Skin Cancer: Melanoma

Diamond Moss 4/8

Definition of the Cancer & what part of the body does it mostly affect

Melanoma is a tumor of melanin-forming cells typically a malignant tumor associated with skin cancer

The skin is the largest organ in the body and it's generally affected by melanoma

There are 3 layers of skin

  • Epidermis
  • Dermis
  • Subcutis

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Signs & Symptoms

Unusual moles, sores, lumps, blemishes, markings, or change in the way an area of the skin looks/feels

Normal Moles- a normal mole is an evenly colored brown, tan, or black spot on the skin. It can be raised/flat, round/oval.

ABCDE are guides to usual signs of melanoma

A-asymmetry: half of the mole/birthmark doesn't match the other

B-border: edges are irregular, ragged, notched, or blurred

C-color: the color isn't the same all over and may include shades of brown/black or sometimes with patches of pink, red, blue, or white

D-diameter: spot is larger than 6 millimeters across

E-evolving: mole changes in size, shape, and color

Other Warning Signs

  • A sore that doesn't heal
  • Spread of pigment from the border of a spot into surrounding skin
  • Redness or a new swelling beyond the border
  • Change in sensation: Itchiness, tenderness, or pain
  • Change in the surface of a mole: scaliness, oozing, bleeding, or the appearance of a bump/nodule

Possible Causes of the Cancer and Prevention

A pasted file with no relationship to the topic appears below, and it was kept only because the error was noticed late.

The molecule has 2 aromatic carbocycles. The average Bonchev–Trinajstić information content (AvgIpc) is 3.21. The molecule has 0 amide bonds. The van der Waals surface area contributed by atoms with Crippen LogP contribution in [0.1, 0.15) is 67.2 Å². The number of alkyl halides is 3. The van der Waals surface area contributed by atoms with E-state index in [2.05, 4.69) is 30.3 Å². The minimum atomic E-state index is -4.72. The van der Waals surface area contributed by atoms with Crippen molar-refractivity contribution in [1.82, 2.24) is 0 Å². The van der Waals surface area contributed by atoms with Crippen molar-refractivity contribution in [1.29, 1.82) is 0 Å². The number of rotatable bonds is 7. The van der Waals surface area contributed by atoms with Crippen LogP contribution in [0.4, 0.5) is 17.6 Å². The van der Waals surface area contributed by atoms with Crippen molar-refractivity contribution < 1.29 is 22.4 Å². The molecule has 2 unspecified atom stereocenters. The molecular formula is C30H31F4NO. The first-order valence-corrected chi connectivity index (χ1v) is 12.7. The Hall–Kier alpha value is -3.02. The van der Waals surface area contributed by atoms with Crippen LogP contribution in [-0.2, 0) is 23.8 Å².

Ultraviolet Rays -most skin cancers are caused by too much exposure to the sun's UV rays

  • UV-A: Very constant throughout the years and contribute to aging and wrinkling of the skin
  • UV-B: Stronger than UV-A, more intense in the summer months and are the most common cause of sunburn
Tanning Beds: emits UV rays to speed up skin tanning process

  • Exposure to tanning beds before age 30 increases a person's risk of developing melanoma
  • Younger people who regularly use tanning beds are eight times more likely to develop melanoma
Inheritance: A person with a heredity risk of melanoma has a greatly increased risk of developing melanoma during their lifetime

Prevention

  • Wear sunscreen with an SPF of 30 or higher
  • Reapply sunscreen often
  • Cover your whole body
  • Choose sunscreen labeled "broad spectrum"
  • Avoid tanning salons
  • Wear wrap-around sunglasses that provides 100% UV protection
  • Seek shade or avoid the sun during the peak hours of 10am-4pm
  • Use extra caution near water, snow, and sand


Diagnosis & Treatment

Skin Exam: A doctor or nurse checks the skin for moles, birthmarks, or other pigmented areas that look abnormal in color, size, shape, or texture

Biopsy: A procedure to remove the abnormal tissue and a small amount of normal tissue

  • A pathologist looks at the tissue under a microscope to check for cancer cells
Treatment: based on the stage of the cancer and other factors the treatment may include

  • Surgery
  • Immuno-therapy
  • Targeted therapy
  • Chemotherapy
  • Radiation therapy

Most Likely to Affect

  • Skin cancer is the most common of all cancers
  • Melanoma will account for more than 73,000 cases of skin cancer in 2015
  • It accounts for 1% of skin cancer cases but causes a large majority of skin cancer deaths
  • Melanoma is more than 20 times more common in Whites than African Americans

Sources

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